Starting the journey to become a coach

While choosing to become a coach is a personal decision, the path to becoming one is best walked with the help and support of others. In this article, John Smallwood, Coach Principal of Engenesis Coach Academy, recounts some of the challenges and choices he made on his coaching journey, and how working with others was so crucial to his success in becoming the coach he is today.

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Mar 15, 2022

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5 mins read

I couldn’t say how many coaches I’ve come across over the years, though it would be far too many to count. Coaches are such an interesting and widely diverse group of people, and I’m always intrigued to learn how they ended up choosing coaching as a career and what nudged them over the line. Often they will tell me that becoming a coach was a gradual process, something they had been considering for a long time before taking the plunge, and that they invariably struggled with knowing where to start.

Why coach? Because coaching is a fascinating and fulfilling journey of supporting others and helping them achieve what is most important to them. Over a decade ago, I made the decision to leave my corporate career behind and move into coaching. I had been a CEO for over twenty years by then and had been inspired by many people along the way, a common theme among other coaches too. Each has been influenced by other coaches, teachers, mentors or key individuals who sparked an interest in making a real difference to others. Coaching makes that difference possible.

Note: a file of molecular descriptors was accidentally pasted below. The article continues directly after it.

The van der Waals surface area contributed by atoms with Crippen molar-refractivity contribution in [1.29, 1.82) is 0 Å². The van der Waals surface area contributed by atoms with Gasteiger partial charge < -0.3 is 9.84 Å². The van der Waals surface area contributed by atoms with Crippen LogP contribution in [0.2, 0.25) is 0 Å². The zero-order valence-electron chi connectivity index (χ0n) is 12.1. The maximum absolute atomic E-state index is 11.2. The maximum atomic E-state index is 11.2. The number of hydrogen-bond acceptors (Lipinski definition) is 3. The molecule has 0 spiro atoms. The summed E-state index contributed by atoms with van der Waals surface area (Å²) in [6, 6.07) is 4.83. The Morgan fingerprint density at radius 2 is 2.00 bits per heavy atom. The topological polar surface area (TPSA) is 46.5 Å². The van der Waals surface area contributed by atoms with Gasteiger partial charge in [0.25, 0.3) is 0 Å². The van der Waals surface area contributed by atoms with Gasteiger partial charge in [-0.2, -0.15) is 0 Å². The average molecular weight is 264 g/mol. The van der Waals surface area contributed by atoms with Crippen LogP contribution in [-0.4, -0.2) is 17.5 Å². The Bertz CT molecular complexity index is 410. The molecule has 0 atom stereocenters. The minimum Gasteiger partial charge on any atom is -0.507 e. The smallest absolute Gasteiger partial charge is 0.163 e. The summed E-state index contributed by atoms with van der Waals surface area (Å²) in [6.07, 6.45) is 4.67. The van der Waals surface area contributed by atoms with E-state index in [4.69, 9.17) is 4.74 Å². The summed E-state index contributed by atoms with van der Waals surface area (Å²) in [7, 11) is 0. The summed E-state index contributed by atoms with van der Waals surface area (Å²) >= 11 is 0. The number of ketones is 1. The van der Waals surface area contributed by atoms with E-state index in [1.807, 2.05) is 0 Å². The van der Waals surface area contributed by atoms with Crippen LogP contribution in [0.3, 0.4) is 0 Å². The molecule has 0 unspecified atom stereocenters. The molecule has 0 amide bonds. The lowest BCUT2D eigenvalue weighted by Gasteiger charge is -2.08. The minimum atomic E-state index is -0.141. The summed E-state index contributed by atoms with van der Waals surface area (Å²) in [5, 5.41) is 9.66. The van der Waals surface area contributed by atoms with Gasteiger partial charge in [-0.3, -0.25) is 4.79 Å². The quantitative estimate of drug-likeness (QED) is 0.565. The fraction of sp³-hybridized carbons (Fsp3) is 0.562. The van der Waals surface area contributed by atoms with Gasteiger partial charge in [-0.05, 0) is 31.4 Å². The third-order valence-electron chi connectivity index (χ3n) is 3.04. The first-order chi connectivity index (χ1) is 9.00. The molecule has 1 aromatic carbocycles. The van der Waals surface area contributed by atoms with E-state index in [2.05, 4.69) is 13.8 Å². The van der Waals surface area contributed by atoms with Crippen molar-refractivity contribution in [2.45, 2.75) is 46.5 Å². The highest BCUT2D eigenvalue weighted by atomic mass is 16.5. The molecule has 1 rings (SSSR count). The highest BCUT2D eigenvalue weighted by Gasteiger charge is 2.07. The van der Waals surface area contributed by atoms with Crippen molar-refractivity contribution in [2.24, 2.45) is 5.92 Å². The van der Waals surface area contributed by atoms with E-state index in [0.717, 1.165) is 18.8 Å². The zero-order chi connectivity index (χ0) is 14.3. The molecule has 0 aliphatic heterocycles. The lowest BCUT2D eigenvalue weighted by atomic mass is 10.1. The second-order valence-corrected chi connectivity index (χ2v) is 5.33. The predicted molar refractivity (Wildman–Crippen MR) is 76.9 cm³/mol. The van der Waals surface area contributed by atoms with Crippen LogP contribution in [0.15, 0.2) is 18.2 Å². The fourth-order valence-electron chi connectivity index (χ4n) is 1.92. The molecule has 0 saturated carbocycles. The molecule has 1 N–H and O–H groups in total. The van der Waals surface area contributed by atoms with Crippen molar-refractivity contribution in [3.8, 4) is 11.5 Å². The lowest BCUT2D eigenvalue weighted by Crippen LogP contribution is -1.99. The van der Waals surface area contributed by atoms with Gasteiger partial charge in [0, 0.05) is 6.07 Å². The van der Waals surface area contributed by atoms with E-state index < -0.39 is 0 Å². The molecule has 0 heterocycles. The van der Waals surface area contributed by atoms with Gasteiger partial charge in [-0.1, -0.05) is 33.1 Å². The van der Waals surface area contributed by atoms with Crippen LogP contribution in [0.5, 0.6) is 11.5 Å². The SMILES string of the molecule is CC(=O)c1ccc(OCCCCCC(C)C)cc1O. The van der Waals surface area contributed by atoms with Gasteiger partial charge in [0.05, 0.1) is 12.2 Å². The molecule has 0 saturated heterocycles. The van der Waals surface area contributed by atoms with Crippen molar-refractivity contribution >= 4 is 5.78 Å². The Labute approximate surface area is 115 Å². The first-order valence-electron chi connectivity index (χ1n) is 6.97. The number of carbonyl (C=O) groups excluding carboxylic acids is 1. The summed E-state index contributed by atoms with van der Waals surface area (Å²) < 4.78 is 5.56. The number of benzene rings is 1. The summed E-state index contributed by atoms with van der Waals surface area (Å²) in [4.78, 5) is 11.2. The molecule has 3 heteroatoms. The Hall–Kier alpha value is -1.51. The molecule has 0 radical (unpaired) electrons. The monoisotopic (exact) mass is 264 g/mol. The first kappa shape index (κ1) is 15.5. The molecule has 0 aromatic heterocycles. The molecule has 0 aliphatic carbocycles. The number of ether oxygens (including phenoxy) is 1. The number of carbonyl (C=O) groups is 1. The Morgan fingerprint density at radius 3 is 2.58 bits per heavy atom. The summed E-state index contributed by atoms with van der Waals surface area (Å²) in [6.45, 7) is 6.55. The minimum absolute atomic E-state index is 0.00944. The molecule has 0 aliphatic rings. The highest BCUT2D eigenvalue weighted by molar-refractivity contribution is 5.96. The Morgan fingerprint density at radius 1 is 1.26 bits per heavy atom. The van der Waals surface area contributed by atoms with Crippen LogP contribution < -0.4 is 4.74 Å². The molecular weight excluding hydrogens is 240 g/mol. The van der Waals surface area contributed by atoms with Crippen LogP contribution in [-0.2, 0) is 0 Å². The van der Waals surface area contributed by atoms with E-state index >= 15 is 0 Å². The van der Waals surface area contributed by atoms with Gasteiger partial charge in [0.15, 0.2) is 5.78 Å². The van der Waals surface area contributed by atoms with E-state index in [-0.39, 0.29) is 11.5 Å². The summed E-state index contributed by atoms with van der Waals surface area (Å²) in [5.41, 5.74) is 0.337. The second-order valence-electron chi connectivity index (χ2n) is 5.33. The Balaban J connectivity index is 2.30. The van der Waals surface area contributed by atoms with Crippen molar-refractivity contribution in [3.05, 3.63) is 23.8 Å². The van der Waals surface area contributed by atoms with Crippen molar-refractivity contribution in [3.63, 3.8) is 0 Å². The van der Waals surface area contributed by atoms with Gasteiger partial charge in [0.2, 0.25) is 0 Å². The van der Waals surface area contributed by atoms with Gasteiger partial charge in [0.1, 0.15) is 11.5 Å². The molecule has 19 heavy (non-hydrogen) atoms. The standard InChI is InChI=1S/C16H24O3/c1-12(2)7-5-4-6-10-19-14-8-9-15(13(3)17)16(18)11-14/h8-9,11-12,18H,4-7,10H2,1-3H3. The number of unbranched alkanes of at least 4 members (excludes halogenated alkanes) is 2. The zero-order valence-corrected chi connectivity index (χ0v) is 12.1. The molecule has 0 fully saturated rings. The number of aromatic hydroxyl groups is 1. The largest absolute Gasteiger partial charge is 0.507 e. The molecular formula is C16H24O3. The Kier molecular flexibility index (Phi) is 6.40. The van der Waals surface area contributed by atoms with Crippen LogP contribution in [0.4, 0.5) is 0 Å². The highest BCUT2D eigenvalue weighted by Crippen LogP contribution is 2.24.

Is coaching calling you?

I firmly believe that coaching is a calling rather than a career and it may take a while to recognise that you are being called towards coaching. I thoroughly enjoyed my corporate career – the challenges, the rollercoaster of failures and successes, the travel and trappings of success – though in my heart I knew there was more. Upon reflection, I can see that what was most fulfilling and important to me was supporting others to grow and develop themselves, especially those individuals who went beyond what they initially thought possible.

Look before you leap

By the time I had made the decision to become a coach, I had thoroughly researched the coaching profession and had clarity around what it would take. I knew what to look for in a coach and had first-hand experience of being coached. Importantly, I was clear about who I wanted to work with. For example, I knew that I wanted to work with business leaders, preferably those who had high levels of autonomy and influence, and who led and influenced teams. I had less interest in working with individuals who didn’t want to grow. However, I also loved working with people who were stuck or had stagnated in their development but wanted to move forward. It was clear to me where I could make a difference.

Once I had determined the fundamentals, I started exploring my options. There were several different coach training courses available at the time, though nowhere near the options available today. It can be daunting, so, as a starting point, I suggest you find a successful coach and ask them for guidance.